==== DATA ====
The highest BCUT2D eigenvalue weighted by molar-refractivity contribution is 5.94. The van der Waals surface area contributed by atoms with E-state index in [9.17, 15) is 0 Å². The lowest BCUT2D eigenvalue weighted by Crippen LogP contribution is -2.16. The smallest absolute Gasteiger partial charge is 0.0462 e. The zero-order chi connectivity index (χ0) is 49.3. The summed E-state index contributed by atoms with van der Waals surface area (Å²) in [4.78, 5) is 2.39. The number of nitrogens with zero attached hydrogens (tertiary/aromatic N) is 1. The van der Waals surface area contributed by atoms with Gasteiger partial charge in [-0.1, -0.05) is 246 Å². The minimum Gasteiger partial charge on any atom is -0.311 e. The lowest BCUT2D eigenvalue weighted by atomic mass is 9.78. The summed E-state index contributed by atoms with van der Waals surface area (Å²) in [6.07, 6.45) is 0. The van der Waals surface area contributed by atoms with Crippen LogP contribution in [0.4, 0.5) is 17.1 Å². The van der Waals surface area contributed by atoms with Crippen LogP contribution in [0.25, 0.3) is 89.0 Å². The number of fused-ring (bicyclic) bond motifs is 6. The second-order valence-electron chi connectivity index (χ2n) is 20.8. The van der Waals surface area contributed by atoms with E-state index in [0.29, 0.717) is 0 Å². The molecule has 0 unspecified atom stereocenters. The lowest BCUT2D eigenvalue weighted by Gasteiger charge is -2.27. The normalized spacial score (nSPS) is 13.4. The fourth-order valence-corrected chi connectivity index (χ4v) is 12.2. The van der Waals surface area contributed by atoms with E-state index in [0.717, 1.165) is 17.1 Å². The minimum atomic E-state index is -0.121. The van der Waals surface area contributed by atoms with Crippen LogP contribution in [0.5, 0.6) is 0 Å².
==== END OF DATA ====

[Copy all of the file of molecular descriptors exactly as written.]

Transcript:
The highest BCUT2D eigenvalue weighted by molar-refractivity contribution is 5.94. The van der Waals surface area contributed by atoms with E-state index in [9.17, 15) is 0 Å². The lowest BCUT2D eigenvalue weighted by Crippen LogP contribution is -2.16. The smallest absolute Gasteiger partial charge is 0.0462 e. The zero-order chi connectivity index (χ0) is 49.3. The summed E-state index contributed by atoms with van der Waals surface area (Å²) in [4.78, 5) is 2.39. The number of nitrogens with zero attached hydrogens (tertiary/aromatic N) is 1. The van der Waals surface area contributed by atoms with Gasteiger partial charge in [-0.1, -0.05) is 246 Å². The minimum Gasteiger partial charge on any atom is -0.311 e. The lowest BCUT2D eigenvalue weighted by atomic mass is 9.78. The summed E-state index contributed by atoms with van der Waals surface area (Å²) in [6.07, 6.45) is 0. The van der Waals surface area contributed by atoms with Crippen LogP contribution in [0.4, 0.5) is 17.1 Å². The van der Waals surface area contributed by atoms with Crippen LogP contribution in [0.25, 0.3) is 89.0 Å². The number of fused-ring (bicyclic) bond motifs is 6. The second-order valence-electron chi connectivity index (χ2n) is 20.8. The van der Waals surface area contributed by atoms with E-state index in [0.29, 0.717) is 0 Å². The molecule has 0 unspecified atom stereocenters. The lowest BCUT2D eigenvalue weighted by Gasteiger charge is -2.27. The normalized spacial score (nSPS) is 13.4. The fourth-order valence-corrected chi connectivity index (χ4v) is 12.2. The van der Waals surface area contributed by atoms with E-state index in [0.717, 1.165) is 17.1 Å². The minimum atomic E-state index is -0.121. The van der Waals surface area contributed by atoms with Crippen LogP contribution in [0.5, 0.6) is 0 Å².